- Desktop operating systems, such as Linux distributions, Windows, macOS`, etc. These are modern operating systems and incorporate various multiprogramming concepts in their functioning. A user is able to run multiple jobs on a system running one of these (or more) operating systems at the same time. Many games have been designed to use a single processor core, for instance.
- On Android, iOS, and other mobile operating systems on the phone, one can listen to music while also sending and receiving text messages.
- Application software, such as Office, popular web browsers, `media players, etc. Any modern web browser would let a user visit multiple websites at the same time by opening as many windows/tabs as required.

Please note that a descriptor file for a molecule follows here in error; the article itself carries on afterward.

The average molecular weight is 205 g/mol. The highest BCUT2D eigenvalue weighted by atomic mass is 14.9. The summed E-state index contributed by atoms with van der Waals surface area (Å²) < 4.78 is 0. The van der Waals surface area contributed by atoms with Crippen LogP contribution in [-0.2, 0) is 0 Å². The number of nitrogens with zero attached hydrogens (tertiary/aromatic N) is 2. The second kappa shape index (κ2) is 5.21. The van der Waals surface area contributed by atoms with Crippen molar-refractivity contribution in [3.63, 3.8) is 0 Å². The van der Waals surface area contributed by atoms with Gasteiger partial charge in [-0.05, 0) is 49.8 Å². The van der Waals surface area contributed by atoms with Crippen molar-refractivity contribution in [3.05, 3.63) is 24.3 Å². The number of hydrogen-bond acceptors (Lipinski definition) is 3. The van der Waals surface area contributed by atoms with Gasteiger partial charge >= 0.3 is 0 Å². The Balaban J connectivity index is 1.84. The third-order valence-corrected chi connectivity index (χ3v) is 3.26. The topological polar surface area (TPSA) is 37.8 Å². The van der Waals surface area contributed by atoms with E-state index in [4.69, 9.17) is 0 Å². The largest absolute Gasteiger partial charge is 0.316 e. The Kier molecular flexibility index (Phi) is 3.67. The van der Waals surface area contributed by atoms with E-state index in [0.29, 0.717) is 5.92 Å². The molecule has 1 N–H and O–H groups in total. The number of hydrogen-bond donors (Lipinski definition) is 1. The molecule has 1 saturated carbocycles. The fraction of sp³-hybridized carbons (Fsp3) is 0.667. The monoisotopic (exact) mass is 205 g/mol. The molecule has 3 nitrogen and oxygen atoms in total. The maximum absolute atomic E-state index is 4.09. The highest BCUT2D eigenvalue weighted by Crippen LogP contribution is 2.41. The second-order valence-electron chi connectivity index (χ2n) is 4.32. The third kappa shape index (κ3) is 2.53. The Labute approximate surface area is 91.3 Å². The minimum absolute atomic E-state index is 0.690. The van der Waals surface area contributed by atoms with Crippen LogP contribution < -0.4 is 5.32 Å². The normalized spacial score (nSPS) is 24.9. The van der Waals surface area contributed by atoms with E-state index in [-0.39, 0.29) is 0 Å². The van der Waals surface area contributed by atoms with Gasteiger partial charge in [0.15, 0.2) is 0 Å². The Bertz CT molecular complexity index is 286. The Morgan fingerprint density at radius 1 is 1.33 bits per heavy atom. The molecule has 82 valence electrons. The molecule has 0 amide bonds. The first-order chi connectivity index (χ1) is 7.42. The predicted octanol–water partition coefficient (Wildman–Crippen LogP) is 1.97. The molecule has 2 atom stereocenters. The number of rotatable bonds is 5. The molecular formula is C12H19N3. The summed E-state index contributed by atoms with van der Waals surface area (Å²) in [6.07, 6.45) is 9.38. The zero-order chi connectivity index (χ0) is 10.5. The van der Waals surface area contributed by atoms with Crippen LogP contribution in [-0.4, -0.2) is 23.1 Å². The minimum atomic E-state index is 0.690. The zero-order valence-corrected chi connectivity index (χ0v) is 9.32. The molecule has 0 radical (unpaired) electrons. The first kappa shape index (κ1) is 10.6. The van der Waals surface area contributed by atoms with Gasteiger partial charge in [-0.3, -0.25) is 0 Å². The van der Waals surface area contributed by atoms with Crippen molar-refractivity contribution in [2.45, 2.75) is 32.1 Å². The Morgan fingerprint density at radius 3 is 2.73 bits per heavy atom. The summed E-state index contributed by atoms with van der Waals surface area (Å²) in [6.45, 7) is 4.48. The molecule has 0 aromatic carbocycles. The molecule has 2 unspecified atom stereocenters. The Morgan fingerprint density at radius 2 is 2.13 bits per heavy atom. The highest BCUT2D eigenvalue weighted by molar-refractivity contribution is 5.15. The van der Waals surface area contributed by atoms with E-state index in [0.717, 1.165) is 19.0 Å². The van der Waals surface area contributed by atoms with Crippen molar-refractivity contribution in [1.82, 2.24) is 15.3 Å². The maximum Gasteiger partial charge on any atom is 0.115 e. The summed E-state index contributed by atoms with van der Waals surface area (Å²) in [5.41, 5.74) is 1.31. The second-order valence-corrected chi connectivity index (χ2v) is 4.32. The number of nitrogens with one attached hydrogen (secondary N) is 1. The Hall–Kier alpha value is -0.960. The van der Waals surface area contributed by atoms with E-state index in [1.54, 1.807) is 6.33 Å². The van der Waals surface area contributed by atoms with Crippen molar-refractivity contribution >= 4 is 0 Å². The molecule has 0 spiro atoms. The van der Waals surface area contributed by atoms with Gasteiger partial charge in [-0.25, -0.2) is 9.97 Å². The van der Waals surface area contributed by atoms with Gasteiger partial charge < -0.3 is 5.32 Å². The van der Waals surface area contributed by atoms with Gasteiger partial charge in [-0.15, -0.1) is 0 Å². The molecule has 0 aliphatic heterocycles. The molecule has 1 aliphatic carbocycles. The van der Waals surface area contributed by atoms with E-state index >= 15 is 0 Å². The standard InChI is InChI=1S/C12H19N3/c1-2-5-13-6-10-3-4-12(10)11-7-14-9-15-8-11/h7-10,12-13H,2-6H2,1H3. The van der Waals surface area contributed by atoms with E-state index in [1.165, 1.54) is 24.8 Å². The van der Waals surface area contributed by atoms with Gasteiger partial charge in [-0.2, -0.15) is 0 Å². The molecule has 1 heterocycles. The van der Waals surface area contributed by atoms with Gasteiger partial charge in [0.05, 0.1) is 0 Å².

Types of Multiprogramming Operating System
Following are the 2 kinds of multiprogramming operating systems:
- Multitasking Operating System
- Multiuser Operating System
1. Multitasking Operating System
A multitasking operating system is capable of executing several programs simultaneously. The operating system achieves this by swapping each program in and out of memory, one at a time. When a program is brought out of memory, it is saved for a while on secondary memory until it is needed again.
2. Multiuser Operating System
A multi-user operating system enables several users to share processing time on one powerful central computer through different terminals. The operating system achieves this by quickly switching among different terminals.